Three Kingdoms History: Wade-Giles

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Wade-Giles Romanization, a Reading Guide

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If you read older translations of Chinese texts, you would find that they use a different way of representing the Chinese sounds with the Latin alphabet. Zhao Zilong becomes Chao Tzu-lung, Sima Zhongda becomes Ssu-ma Chung-ta, Dong Zhuo becomes Tung Cho.

Chances are, you’re reading something written in the Wade-Giles Romanization system, which was highly popular with scholars before Pinyin was widely acknowledged, and still is within some academic circles. Figuring out the correspondences isn’t always easy (I found that out by the hard way), so here’s some help to translate the Wade-Giles system into Pinyin. Read on to learn how to read Wade-Giles Romanization.

The Consonants

Pinyin – Wade-Giles (the ones that are different are in bold)

b - p
p - p’

m - m
f - f
d - t
t - t’

n - n
l - l
g - k
k - k’

h - h
j - ch

q - ch’
x - hs
z - ts / tz
c - ts’
s - ss
zh - ch
ch - ch’

sh - sh
r - j
y - y
w - w

You may have noticed that j/q and zh/ch are the same. This is not a problem as you can always tell what is what. More on that later.

Note for the linguistically-minded: the apostrophes on the consonants denote “aspiration”, which is the little puff of air that accompanies a consonant when you say it. So compare the p’s in the English words “pot” and “spot” – if you put your hand in front of your mouth when you say them, you would feel that there is a little explosive puff of air when you say the “p” of “pot”, but not in “spot”. The Chinese pinyin “p” is pronounced like the “explosive, breathy” “p” in “pot”, and the pinyin “b” is like the “p” in “spot”. Thus in Wade-Giles, the first one is written p’ and the second p.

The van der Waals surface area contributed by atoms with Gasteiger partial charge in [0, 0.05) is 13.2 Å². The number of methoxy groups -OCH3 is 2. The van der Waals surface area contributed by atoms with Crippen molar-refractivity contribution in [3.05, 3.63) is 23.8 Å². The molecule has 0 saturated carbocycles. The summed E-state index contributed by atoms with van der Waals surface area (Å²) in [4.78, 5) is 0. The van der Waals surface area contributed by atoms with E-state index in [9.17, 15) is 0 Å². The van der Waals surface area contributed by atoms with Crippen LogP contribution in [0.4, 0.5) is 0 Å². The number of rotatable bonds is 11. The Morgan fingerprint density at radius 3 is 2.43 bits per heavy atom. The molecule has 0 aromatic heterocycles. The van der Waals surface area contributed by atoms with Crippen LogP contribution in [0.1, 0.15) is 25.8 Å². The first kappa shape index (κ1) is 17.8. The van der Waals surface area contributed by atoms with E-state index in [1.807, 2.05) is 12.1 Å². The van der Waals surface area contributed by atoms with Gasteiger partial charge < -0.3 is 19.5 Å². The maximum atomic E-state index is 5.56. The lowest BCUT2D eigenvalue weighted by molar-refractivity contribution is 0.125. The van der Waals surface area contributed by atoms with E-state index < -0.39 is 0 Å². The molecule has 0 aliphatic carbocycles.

For words that start with a consonant from the series b-p-m-f, d-t-n-l, g-k-h, and y-w, the vowels are pretty similar in pinyin as in Wade-Giles, with the following differences:

Pinyin – Wade-Giles
ian - ien
ie - ieh
ong - ung
iong - iung
ue - üeh
ui - uei

Since the j-q-x, z-c-s, and zh-ch-sh-r series don’t really match up nicely with Wade-Giles, I’ll just list all the correspondences:

ch in Wade-Giles
Wade-Giles – Pinyin

chai - zhai
chan - zhan
chang - zhang
chao - zhao
che - zhe
chen - zhen
cheng - zheng
chi - ji
chia - jia
chiang - jiang
chiao - jiao
chieh - jie
chien - jian
chih - zhi
chin - jin
ching - jing
chiu – jiu
cho - zhuo
chou - zhou
chu - zhu
chuang - zhuang
chung - zhong
chü - ju
chüeh - jue
chün - jun

ch’ in Wade-Giles
Wade-Giles – Pinyin

ch’an - chan
ch’ang - chang
ch’ao - chao
ch’en - chen
ch’eng - cheng
ch’i - qi
ch’ien - qian
ch’ih - chi
ch’in - qin
ch’ing - qing
ch’iu - qiu
ch’ou - chou
ch’u - chu
ch’uang - chuang
ch’ung - chong
ch’ü - qu
ch’üan - quan

See? There is no source of confusion! (Note: for those of you linguists out there, j and q in Mandarin only occur before the high front vowels i and ü, and ch and zh only occur with the other vowels (except for i, but if you compare the i in ji and the one in chi you’ll find that they are very different in quality). Thus we can get by with using just ch for j/zh, and ch’ for q/ch.)

Other Weirdoes

You just have to memorize these, unless you happen to be a phonologist in which case they all make sense:

ho - he
hsü - xu
ko - ge
k’o - ke
shih - shi

ssu - si
tso - zuo
tsu - zu
tzu - zi
tz’u - ci

For Practice

See if you can figure out who these famous Rot3K people are!

[*]Chao Yün
[*]Chia Hsü
[*]Chiang Wei
[*]Chu-ko Liang
[*]Fa Cheng
[*]Ho Chin
[*]Hsia-hou Tun
[*]K’ung Jung

[*]Ling Ts’ao
[*]Liu Shan
[*]Ssu-ma Yi
[*]Sun Ch’üan
[*]T’ai-shih Tz’u
[*]Ts’ao Hsiung
[*]Yen Yen
[*]Yüeh Chin

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